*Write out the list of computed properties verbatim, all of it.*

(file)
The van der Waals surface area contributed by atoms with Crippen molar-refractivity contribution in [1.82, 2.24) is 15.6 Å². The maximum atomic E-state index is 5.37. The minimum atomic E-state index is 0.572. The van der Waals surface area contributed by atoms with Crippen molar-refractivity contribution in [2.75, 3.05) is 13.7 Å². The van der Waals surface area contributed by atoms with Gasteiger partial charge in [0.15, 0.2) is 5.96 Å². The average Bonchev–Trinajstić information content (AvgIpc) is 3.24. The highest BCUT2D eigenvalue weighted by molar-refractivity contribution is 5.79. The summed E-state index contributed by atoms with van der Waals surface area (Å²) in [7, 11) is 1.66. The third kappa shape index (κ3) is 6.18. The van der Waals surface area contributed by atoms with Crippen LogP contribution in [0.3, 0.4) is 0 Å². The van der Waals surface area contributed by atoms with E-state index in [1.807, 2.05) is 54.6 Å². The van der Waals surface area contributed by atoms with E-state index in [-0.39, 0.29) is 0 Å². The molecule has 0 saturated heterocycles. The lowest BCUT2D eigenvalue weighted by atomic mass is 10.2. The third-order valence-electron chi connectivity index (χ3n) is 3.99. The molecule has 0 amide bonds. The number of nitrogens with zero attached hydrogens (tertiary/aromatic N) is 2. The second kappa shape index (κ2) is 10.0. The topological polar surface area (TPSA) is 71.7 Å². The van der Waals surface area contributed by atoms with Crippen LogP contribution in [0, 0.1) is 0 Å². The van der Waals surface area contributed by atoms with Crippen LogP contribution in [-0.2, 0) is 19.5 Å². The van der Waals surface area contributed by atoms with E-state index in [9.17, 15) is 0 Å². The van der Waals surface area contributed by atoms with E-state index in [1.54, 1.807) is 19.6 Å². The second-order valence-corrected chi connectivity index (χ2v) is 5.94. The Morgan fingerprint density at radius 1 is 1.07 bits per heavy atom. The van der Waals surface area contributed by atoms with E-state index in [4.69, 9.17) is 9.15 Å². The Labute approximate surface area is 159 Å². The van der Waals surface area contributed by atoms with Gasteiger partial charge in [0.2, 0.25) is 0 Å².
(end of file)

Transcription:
The van der Waals surface area contributed by atoms with Crippen molar-refractivity contribution in [1.82, 2.24) is 15.6 Å². The maximum atomic E-state index is 5.37. The minimum atomic E-state index is 0.572. The van der Waals surface area contributed by atoms with Crippen molar-refractivity contribution in [2.75, 3.05) is 13.7 Å². The van der Waals surface area contributed by atoms with Gasteiger partial charge in [0.15, 0.2) is 5.96 Å². The average Bonchev–Trinajstić information content (AvgIpc) is 3.24. The highest BCUT2D eigenvalue weighted by molar-refractivity contribution is 5.79. The summed E-state index contributed by atoms with van der Waals surface area (Å²) in [7, 11) is 1.66. The third kappa shape index (κ3) is 6.18. The van der Waals surface area contributed by atoms with Crippen LogP contribution in [0.3, 0.4) is 0 Å². The van der Waals surface area contributed by atoms with E-state index in [1.807, 2.05) is 54.6 Å². The van der Waals surface area contributed by atoms with E-state index in [-0.39, 0.29) is 0 Å². The molecule has 0 saturated heterocycles. The lowest BCUT2D eigenvalue weighted by atomic mass is 10.2. The third-order valence-electron chi connectivity index (χ3n) is 3.99. The molecule has 0 amide bonds. The number of nitrogens with zero attached hydrogens (tertiary/aromatic N) is 2. The second kappa shape index (κ2) is 10.0. The topological polar surface area (TPSA) is 71.7 Å². The van der Waals surface area contributed by atoms with Crippen LogP contribution in [0, 0.1) is 0 Å². The van der Waals surface area contributed by atoms with Crippen LogP contribution in [-0.2, 0) is 19.5 Å². The van der Waals surface area contributed by atoms with E-state index in [9.17, 15) is 0 Å². The van der Waals surface area contributed by atoms with E-state index in [1.54, 1.807) is 19.6 Å². The second-order valence-corrected chi connectivity index (χ2v) is 5.94. The Morgan fingerprint density at radius 1 is 1.07 bits per heavy atom. The van der Waals surface area contributed by atoms with E-state index in [4.69, 9.17) is 9.15 Å². The Labute approximate surface area is 159 Å². The van der Waals surface area contributed by atoms with Gasteiger partial charge in [0.2, 0.25) is 0 Å².